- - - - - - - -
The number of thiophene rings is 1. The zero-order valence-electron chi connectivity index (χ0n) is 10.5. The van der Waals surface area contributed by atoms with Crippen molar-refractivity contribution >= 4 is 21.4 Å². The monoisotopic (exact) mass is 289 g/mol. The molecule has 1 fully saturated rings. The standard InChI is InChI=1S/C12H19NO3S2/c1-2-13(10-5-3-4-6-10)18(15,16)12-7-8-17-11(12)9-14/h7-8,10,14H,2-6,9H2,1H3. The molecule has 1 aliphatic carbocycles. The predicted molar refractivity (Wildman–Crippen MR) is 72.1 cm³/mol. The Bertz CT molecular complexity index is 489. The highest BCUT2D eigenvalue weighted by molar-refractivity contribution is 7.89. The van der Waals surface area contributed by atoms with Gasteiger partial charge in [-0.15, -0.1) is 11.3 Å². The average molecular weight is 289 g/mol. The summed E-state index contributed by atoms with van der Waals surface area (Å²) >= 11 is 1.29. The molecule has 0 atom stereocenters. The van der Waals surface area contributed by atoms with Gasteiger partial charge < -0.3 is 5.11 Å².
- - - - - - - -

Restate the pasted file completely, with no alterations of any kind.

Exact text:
The number of thiophene rings is 1. The zero-order valence-electron chi connectivity index (χ0n) is 10.5. The van der Waals surface area contributed by atoms with Crippen molar-refractivity contribution >= 4 is 21.4 Å². The monoisotopic (exact) mass is 289 g/mol. The molecule has 1 fully saturated rings. The standard InChI is InChI=1S/C12H19NO3S2/c1-2-13(10-5-3-4-6-10)18(15,16)12-7-8-17-11(12)9-14/h7-8,10,14H,2-6,9H2,1H3. The molecule has 1 aliphatic carbocycles. The predicted molar refractivity (Wildman–Crippen MR) is 72.1 cm³/mol. The Bertz CT molecular complexity index is 489. The highest BCUT2D eigenvalue weighted by molar-refractivity contribution is 7.89. The van der Waals surface area contributed by atoms with Gasteiger partial charge in [-0.15, -0.1) is 11.3 Å². The average molecular weight is 289 g/mol. The summed E-state index contributed by atoms with van der Waals surface area (Å²) >= 11 is 1.29. The molecule has 0 atom stereocenters. The van der Waals surface area contributed by atoms with Gasteiger partial charge < -0.3 is 5.11 Å².